At least nine people were killed by a fire at a factory making clothes for at least one Western store chain, officials in Bangladesh said Wednesday - six months after the Rana Plaza collapse that killed 1,100 people in the capital, Dhaka.
The latest blaze, in the town of Gazipur, was finally put out early Wednesday after burning for 10 hours, fire official Zafar Ahmed told the Associated Press.
Although most of the 170 workers inside had managed to escape, the fatalities included general manager Rashiduzzaman Mandal, according to Ahmed.
The deputy manager and other workers at the Aswad Composite Mills building said the site was used by at least six brands which are popular in the U.S., U.K., and Europe, according to a report from the scene by Laura Kuenssberg for NBC News' U.K. partner, ITV News.
One of these companies, H&M, confirmed to NBC News material made at the site was used in its clothes, but it said it did not deal directly with the factory.
“We don’t have a direct business relationship with the affected factory,” an H&M spokesperson said in a statement.
H&M said it would work with authorities and other firms to continue to improve conditions in Bangladesh's $20 billion garment industry, the third biggest in the world.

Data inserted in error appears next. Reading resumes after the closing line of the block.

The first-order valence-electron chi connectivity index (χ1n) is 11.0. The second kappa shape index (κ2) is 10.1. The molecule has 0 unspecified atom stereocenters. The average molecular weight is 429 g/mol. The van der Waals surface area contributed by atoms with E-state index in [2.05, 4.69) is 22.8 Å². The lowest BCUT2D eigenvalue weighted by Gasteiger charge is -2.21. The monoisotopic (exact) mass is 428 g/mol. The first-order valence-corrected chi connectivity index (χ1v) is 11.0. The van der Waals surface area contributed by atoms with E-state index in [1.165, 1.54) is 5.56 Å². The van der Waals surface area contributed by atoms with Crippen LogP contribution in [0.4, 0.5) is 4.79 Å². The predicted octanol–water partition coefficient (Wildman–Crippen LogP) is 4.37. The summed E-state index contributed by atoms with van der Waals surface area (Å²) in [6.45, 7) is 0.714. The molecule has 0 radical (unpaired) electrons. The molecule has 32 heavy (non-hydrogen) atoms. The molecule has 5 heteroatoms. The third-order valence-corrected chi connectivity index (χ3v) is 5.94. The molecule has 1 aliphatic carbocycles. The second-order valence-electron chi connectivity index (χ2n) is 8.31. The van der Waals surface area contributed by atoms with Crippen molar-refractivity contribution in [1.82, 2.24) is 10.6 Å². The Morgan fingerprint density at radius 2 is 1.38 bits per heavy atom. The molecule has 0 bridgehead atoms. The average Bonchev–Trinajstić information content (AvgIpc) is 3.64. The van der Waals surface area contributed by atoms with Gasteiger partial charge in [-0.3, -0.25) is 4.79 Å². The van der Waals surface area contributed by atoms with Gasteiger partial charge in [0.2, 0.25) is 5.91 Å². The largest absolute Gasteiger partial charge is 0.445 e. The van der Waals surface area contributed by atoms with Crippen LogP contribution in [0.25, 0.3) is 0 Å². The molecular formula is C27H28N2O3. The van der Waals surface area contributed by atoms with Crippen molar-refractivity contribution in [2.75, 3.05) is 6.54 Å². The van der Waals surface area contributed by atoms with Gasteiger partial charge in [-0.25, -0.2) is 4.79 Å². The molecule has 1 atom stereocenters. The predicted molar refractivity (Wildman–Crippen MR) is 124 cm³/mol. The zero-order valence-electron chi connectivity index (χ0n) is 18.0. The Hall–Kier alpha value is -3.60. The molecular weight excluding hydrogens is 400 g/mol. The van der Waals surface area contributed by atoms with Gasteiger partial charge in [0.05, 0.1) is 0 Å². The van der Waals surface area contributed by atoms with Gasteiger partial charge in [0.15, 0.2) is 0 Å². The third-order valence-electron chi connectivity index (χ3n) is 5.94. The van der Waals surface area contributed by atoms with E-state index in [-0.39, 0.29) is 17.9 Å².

The Rana Plaza garment factory collapse, on April 24, is thought to be the worst disaster of its kind, and prompted promises of reform and compensation by authorities and Western companies.
Families affected by the disaster told ITV News on Tuesday they had still not received any compensation as promised by several Western clothing brands.
The director general of the International Labour Organization, Guy Ryder, said the incidents reflected “the sad and shocking truth that not enough is being done to address the safety and health of garment factory workers [in Bangladesh].
He said: “Despite the staggering loss of life over the past years, workers are still dying for reasons that could well be avoided if decent working conditions were in place.”
According to Ryder, any efforts by international companies and the Bangladeshi government to improve safety and conditions “will be in vain until they translate into concrete actions to avoid further loss of life or injury to workers.”
The Associated Press contributed to this report.